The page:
Lung cancer patients with depression likely to receive radiotherapy over surgery
Researchers from the UCLA Jonsson Comprehensive Cancer Center and the Dana-Farber Cancer Institute analyzed 515 patients with early stage non-small-cell lung cancer who were age 65 and older. They found that 27 percent or 140 patients of this group were at risk for major depressive disorder. Of these patients at risk for major depressive disorder, 34 percent received radiotherapy over surgery. Of the group of patients who were not at risk for depression, only 22 percent received radiotherapy over surgery.
The majority of people diagnosed with lung cancer each year have non-small-cell lung cancer and are on average 70 years old. The standard of care for patients with early stage non-small-cell lung cancer is surgery, where the tumor is removed. However, for patients who are not healthy enough to have this surgery due to age or physical frailty, radiotherapy is a treatment option that offers similar outcomes.
Traditionally, physicians have taken into account a patient’s physical health when considering treatment. However, since a patient’s quality of life is important to also consider, it is key to understand the treatment options older adults choose based on both their physical and their mental health.
To better understand the mental health of patients with non-small-cell lung cancer and the treatment options they choose, the researchers obtained survey data from the SEER and Medicare Health Outcomes Survey. Based on a scoring system, the Health Outcomes Survey measures the risk for major depressive disorder as well as patient’s assessments of their physical and mental quality of life.
The researchers selected the surveys from people age 65 years and older who completed the surveys within two years of being diagnosed with this cancer type. The researchers analyzed the data and found that a higher proportion of people who were at risk for major depressive disorder chose radiation therapy over surgery. Of the 515 patients, 61 percent received surgery, 23 percent radiation therapy and 16 percent weren’t treated with either therapy. Out of the 23 percent who received radiation therapy a higher proportion were at risk for major depressive disorder.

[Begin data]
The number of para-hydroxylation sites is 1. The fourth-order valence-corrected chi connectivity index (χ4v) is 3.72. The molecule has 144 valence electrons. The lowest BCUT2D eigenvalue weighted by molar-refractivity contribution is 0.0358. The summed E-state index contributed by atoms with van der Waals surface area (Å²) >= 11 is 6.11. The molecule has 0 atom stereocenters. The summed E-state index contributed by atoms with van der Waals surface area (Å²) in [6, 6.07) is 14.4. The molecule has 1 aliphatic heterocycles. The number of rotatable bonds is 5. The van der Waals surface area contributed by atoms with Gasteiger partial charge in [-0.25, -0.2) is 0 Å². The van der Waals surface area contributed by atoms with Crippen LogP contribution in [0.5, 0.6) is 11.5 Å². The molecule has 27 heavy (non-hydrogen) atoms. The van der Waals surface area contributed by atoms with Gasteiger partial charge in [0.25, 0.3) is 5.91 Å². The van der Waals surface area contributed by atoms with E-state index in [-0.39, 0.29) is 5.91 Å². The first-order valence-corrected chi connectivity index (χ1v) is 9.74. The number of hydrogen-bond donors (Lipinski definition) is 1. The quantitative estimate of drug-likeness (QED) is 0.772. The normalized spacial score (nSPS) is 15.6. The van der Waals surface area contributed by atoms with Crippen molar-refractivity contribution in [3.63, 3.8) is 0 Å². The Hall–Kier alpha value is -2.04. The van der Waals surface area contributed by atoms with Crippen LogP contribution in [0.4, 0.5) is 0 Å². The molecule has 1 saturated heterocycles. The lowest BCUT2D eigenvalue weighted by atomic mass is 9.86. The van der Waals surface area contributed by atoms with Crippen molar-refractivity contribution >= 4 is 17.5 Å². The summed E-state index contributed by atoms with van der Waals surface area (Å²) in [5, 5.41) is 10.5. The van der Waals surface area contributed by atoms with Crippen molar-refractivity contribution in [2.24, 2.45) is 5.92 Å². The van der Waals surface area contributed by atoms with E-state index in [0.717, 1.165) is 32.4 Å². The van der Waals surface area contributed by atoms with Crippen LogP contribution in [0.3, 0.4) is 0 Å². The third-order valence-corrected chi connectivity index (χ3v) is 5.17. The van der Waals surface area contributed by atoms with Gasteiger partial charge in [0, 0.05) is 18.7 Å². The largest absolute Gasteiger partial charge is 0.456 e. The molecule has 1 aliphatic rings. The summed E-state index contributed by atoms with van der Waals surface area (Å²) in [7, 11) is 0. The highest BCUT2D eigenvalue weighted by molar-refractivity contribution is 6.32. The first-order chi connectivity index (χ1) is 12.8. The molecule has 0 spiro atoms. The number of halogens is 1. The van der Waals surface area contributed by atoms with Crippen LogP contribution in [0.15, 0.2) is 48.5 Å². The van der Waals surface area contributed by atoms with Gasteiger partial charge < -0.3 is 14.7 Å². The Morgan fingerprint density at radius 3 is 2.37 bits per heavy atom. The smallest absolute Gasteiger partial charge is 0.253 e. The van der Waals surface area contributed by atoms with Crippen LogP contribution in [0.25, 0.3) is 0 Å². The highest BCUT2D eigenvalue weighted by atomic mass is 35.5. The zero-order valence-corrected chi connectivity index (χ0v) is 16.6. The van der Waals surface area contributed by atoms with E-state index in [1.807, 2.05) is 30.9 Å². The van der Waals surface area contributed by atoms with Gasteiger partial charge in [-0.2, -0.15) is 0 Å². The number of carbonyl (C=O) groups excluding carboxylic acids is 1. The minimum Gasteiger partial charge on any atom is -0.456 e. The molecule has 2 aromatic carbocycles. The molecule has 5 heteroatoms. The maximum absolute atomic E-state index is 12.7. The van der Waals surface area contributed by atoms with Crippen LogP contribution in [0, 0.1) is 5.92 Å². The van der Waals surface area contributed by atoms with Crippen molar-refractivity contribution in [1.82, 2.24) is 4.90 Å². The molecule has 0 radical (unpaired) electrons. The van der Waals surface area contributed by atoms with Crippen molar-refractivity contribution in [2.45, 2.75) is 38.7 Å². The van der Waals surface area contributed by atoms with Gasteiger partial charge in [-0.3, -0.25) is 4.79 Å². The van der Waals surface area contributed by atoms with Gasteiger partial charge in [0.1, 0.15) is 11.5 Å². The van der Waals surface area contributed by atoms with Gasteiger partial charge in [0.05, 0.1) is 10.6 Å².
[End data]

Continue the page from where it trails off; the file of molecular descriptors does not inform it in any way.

For patients who are older and who are diagnosed with stage I non-small-cell lung cancer, there is a correlation between their risk for major depressive disorder before diagnosis and their selection of radiation therapy as their course of treatment. Additional research is needed to determine how these decisions are made in the clinic between physicians and patients.
Ann Raldow with UCLA is the corresponding author. Other UCLA authors include the first author, Ritchell van Dams, as well as Tristan Gorgan and Percy Lee. Rinaa Punglia is with Dana-Farber Cancer Institute. The preliminary results of this study were shared at the American Society of Radiation Oncology 2019 annual conference in Chicago.
The research was published by ASCO’s JCO Clinical Cancer Informatics.
Percy Lee reports honoraria and advisory roles with AstraZeneca, Medimmune, Varian Medical Systems, and ViewRay.